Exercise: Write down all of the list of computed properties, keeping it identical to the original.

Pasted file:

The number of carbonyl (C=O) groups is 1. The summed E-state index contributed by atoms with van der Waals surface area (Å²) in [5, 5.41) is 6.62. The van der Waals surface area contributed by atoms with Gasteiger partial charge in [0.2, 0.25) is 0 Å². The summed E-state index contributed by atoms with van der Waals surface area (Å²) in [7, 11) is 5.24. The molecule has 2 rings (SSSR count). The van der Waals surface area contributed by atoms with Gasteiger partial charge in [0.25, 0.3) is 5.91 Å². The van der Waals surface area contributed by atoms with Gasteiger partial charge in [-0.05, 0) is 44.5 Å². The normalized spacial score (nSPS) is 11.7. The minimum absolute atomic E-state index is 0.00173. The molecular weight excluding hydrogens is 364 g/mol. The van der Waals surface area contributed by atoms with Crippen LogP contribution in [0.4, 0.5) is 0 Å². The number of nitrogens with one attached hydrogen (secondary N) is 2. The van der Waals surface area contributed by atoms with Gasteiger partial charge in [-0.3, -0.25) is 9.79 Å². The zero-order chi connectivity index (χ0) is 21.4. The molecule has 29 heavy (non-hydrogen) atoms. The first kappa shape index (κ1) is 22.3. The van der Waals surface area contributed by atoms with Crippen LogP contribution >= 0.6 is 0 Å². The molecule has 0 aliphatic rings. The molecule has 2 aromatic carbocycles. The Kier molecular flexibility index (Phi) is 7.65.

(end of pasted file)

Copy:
The number of carbonyl (C=O) groups is 1. The summed E-state index contributed by atoms with van der Waals surface area (Å²) in [5, 5.41) is 6.62. The van der Waals surface area contributed by atoms with Gasteiger partial charge in [0.2, 0.25) is 0 Å². The summed E-state index contributed by atoms with van der Waals surface area (Å²) in [7, 11) is 5.24. The molecule has 2 rings (SSSR count). The van der Waals surface area contributed by atoms with Gasteiger partial charge in [0.25, 0.3) is 5.91 Å². The van der Waals surface area contributed by atoms with Gasteiger partial charge in [-0.05, 0) is 44.5 Å². The normalized spacial score (nSPS) is 11.7. The minimum absolute atomic E-state index is 0.00173. The molecular weight excluding hydrogens is 364 g/mol. The van der Waals surface area contributed by atoms with Crippen LogP contribution in [0.4, 0.5) is 0 Å². The number of nitrogens with one attached hydrogen (secondary N) is 2. The van der Waals surface area contributed by atoms with Gasteiger partial charge in [-0.3, -0.25) is 9.79 Å². The zero-order chi connectivity index (χ0) is 21.4. The molecule has 29 heavy (non-hydrogen) atoms. The first kappa shape index (κ1) is 22.3. The van der Waals surface area contributed by atoms with Crippen LogP contribution >= 0.6 is 0 Å². The molecule has 0 aliphatic rings. The molecule has 2 aromatic carbocycles. The Kier molecular flexibility index (Phi) is 7.65.